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This code below makes VS complain about 2 things:

  1. IComparer interface must implement Compare(...)

  2. Implements... is not valid within a method/multiline lambda (inside the function).

So what's wrong with it? The signature is correct, making the function a lambda oneliner didn't help. It's the same syntax as in the documentation anyway:

Public Class ColorSorter : Implements Collections.IComparer
    Public Function Compare(x As Object, y As Object) As Integer
        Implements Collections.IComparer.Compare

        Dim cx As Drawing.Color, cy As Drawing.Color
        Dim hx As Single, hy As Single, sx As Single, sy As Single, bx As Single, by As Single

        cx = DirectCast(x, Drawing.SolidBrush).Color
        cy = DirectCast(y, Drawing.SolidBrush).Color
        sx = cx.GetSaturation()
        sy = cy.GetSaturation()
        hx = cx.GetHue()
        hy = cy.GetHue()
        bx = cx.GetBrightness()
        by = cy.GetBrightness()

        If hx < hy Then : Return -1
        ElseIf hx > hy Then : Return 1
        Else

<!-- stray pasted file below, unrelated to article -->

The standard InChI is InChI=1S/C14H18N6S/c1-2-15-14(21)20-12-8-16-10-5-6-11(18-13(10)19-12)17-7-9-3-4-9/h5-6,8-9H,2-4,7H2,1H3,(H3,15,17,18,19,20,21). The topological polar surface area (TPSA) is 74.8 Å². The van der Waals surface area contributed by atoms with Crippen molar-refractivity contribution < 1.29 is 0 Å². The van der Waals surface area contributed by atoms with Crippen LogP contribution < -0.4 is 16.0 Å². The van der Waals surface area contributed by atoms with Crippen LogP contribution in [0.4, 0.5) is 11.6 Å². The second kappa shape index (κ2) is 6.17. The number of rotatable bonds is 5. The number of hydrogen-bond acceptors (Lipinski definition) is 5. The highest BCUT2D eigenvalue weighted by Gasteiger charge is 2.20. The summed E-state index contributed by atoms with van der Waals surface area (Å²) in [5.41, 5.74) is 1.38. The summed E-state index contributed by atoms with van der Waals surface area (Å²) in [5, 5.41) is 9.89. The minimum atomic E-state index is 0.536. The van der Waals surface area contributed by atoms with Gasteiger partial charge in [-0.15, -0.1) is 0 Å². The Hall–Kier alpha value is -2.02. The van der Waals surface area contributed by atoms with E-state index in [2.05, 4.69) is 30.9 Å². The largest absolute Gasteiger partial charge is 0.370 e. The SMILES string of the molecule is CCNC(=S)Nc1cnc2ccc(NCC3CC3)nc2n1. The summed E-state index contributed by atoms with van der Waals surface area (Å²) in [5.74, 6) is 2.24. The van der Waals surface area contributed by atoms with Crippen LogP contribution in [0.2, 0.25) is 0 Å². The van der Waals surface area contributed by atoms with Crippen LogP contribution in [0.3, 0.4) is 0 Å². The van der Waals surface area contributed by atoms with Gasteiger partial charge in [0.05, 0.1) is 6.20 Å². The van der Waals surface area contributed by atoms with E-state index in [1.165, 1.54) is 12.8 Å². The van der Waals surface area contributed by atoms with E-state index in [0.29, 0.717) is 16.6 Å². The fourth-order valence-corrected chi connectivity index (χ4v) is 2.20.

If sx < sy Then : Return -1
            ElseIf sx > sy Then : Return 1
            Else
                If bx < by Then : Return -1
                ElseIf bx > by Then : Return 1
                Else : Return 0
                End If
            End If
        End If
    End Function
End Class
share|improve this question
up vote 2 down vote accepted

In VB there is no statement terminator (like ; in C#), so every line is a statement. That's why you can't place New Line in some places like in C#. And that's why your code cannot be compiled.

Change your method declaration to one line:

Public Function Compare(x As Object, y As Object) As Integer  Implements Collections.IComparer.Compare

Or add _ at the end of first line to tell compiler it's not the end of statement and it should merge it with next line before compilation:

Public Function Compare(x As Object, y As Object) As Integer _
  Implements Collections.IComparer.Compare
share|improve this answer
2  
This is true almost all of the time, there are some instances where you are not required to explicitly state a line continuation as described in the Implicit Line Continuation section of Statements in Visual Basic 2010. In this particular case, you are correct that the OP needs the line continuation. – Karl Anderson Sep 3 '13 at 18:50

Try puttting it in one line, or include the underscore character:

Public Function Compare(x As Object, y As Object) As Integer _
    Implements Collections.IComparer.Compare

VB.Net doesn't know those two lines are connected without that underscore character.

share|improve this answer
1  
This is true almost all of the time, there are some instances where you are not required to explicitly state a line continuation as described in the Implicit Line Continuation section of Statements in Visual Basic 2010. In this particular case, you are correct that the OP needs the line continuation. – Karl Anderson Sep 3 '13 at 18:51

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